(Note – SBH – The brickworks were situated in Chapel Street, Airdrie but I am uncertain if they went by this name or another such as simply Airdrie Brickworks).
1858 – This map shows the area of North Street and Chapel Street which is presumably where the brickworks were located. They are not shown on this map so perhaps they were built after 1858. Likewise they are not shown on the 1897 map so they appear to have operated between 1858 and 1897.
22/01/1864 – Glasgow Herald – For sale, upwards of 200,000 composition bricks lying beside the Monklands Railway. Apply at the Airdrie Brickworks. Airdrie 20/01/1864.
01/10/1864 – Hamilton Advertiser – Boiler explosion – Shortly after 7 o’clock on Thursday morning, the denizens of Chapel Street and North Street &c were startled by a rather unusual report, caused by the explosion of the boiler at the brickwork of Councillor Thom and Alex. Nicol, Chapel Street. The cause of the explosion is not known, but it is generally supposed to have been owing to defects in the ends of the boiler. It was, however, but lately repaired, and considered free from danger. By good luck, the engineman, Neil Kilpatrick, had a minute or two before left the engine, and gone a short distance from it, else the result to him would likely have been serious. He was struck (likely by a brick) on the back the neck, and felled to the ground and received a cut or two on the forehead in the fall. Dr Cullen dressed his injuries and reports that there is nothing serious likely to result from them. The boiler, with the exception of one of the ends, went the distance fully forty yards from its bed and such was the velocity with which it went along, that the bottom of the end still attached to it, was forced in, and ‘scrapped’ fully half-a-cart of dirt off the ground, and embedded itself about 7 or feet into a coal bing. The other end went about 30 yards to the other side of the bed of the boiler. The stalk was knocked down, and fell over one half of the house in which they make the bricks, taking it to the ground. Fortunately, none of the workers were near that place at the time. One brick went the length of fully 70 yards, went through the lobby wall, and fell into a bed in the house of Mrs Collins, North Street. A little child was sitting at the bead of the stair the time, but fortunately the brick went over its head. Had the boiler not been arrested by the coal bing, in its career, the result would have been fearful, it would have went the length of the houses North Street. Thousands of bricks strewed the ground, and the whole has the appearance of nothing but ruins. The expense which will fall upon Messrs Thom and Nicol will be very heavy. As there are many boilers in our works town, we hope that this will cause their owners to see to their being in a safe condition, so that the lieges may not suffer a similar mishap.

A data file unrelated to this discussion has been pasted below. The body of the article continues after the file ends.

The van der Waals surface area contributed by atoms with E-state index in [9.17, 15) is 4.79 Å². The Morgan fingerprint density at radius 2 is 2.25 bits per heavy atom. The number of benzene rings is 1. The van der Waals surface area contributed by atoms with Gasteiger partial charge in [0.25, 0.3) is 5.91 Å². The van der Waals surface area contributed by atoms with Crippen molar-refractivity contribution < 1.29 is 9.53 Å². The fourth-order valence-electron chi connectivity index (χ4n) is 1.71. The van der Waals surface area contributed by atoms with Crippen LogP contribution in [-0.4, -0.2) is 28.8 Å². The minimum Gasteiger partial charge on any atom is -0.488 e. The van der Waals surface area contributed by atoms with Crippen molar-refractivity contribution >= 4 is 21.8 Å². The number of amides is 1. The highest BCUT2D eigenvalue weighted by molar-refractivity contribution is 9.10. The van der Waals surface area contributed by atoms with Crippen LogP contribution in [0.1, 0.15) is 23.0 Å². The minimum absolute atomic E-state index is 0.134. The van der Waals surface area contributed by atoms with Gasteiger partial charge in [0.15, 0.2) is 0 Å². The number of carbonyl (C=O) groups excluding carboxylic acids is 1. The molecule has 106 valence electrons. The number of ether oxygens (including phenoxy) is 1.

17/04/1866 – Glasgow Herald – An accident of a very melancholy nature occurred on Sunday morning last, on the Monkland branch of the North British Railway, whereby a young man named Thomas Chapman, about twenty years of age, engaged as an overman, was killed, by being run over by a goods train, It appears that about a quarter to one o’clock on Sunday morning last the unfortunate deceased was proceeding on his way home and that he walked along the railway as a near road to his father’s house in Commonside, which adjoins the railway. When he had reached that part of the line opposite Messrs. Nicol & Thom Brickwork, an engine with a goods train, which was approaching in an opposite direction, overtook him, and it is supposed that in attempting to avoid the train he had stumbled and fallen over the rails, or that he had been knocked down by the engine, However this may be, the whole train passed over his body, mutilating it fearfully and inflicting injuries so severe that he died in about half an hour afterwards. The body was conveyed to the Burgh Police Office, where it, was identified.
1867 – Airdrie Brickworks were owned by Nicol and Thom. Products included firebricks and composition bricks.